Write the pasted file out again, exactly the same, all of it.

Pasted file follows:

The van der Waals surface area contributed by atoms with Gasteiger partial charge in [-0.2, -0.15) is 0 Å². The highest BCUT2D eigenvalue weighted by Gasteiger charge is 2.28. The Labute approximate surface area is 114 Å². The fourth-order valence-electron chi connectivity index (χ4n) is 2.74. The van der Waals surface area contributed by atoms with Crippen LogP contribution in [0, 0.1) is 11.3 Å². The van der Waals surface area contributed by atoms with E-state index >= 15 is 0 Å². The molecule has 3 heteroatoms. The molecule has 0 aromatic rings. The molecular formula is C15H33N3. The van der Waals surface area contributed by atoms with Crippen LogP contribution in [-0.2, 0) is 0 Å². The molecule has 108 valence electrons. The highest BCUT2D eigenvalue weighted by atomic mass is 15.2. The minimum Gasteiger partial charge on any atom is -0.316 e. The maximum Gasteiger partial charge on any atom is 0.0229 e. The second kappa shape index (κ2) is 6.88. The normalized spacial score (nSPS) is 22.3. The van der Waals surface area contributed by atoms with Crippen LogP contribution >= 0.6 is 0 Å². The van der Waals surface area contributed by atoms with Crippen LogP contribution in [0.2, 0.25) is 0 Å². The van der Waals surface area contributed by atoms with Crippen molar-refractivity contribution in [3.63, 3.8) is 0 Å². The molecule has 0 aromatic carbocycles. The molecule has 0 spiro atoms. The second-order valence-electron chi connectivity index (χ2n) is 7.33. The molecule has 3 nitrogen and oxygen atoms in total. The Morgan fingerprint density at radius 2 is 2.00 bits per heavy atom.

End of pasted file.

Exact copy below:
The van der Waals surface area contributed by atoms with Gasteiger partial charge in [-0.2, -0.15) is 0 Å². The highest BCUT2D eigenvalue weighted by Gasteiger charge is 2.28. The Labute approximate surface area is 114 Å². The fourth-order valence-electron chi connectivity index (χ4n) is 2.74. The van der Waals surface area contributed by atoms with Crippen LogP contribution in [0, 0.1) is 11.3 Å². The van der Waals surface area contributed by atoms with E-state index >= 15 is 0 Å². The molecule has 3 heteroatoms. The molecule has 0 aromatic rings. The molecular formula is C15H33N3. The van der Waals surface area contributed by atoms with Crippen LogP contribution in [-0.2, 0) is 0 Å². The molecule has 108 valence electrons. The highest BCUT2D eigenvalue weighted by atomic mass is 15.2. The minimum Gasteiger partial charge on any atom is -0.316 e. The maximum Gasteiger partial charge on any atom is 0.0229 e. The second kappa shape index (κ2) is 6.88. The normalized spacial score (nSPS) is 22.3. The van der Waals surface area contributed by atoms with Crippen LogP contribution >= 0.6 is 0 Å². The van der Waals surface area contributed by atoms with Crippen LogP contribution in [0.2, 0.25) is 0 Å². The van der Waals surface area contributed by atoms with Crippen molar-refractivity contribution in [3.63, 3.8) is 0 Å². The molecule has 0 aromatic carbocycles. The molecule has 0 spiro atoms. The second-order valence-electron chi connectivity index (χ2n) is 7.33. The molecule has 3 nitrogen and oxygen atoms in total. The Morgan fingerprint density at radius 2 is 2.00 bits per heavy atom.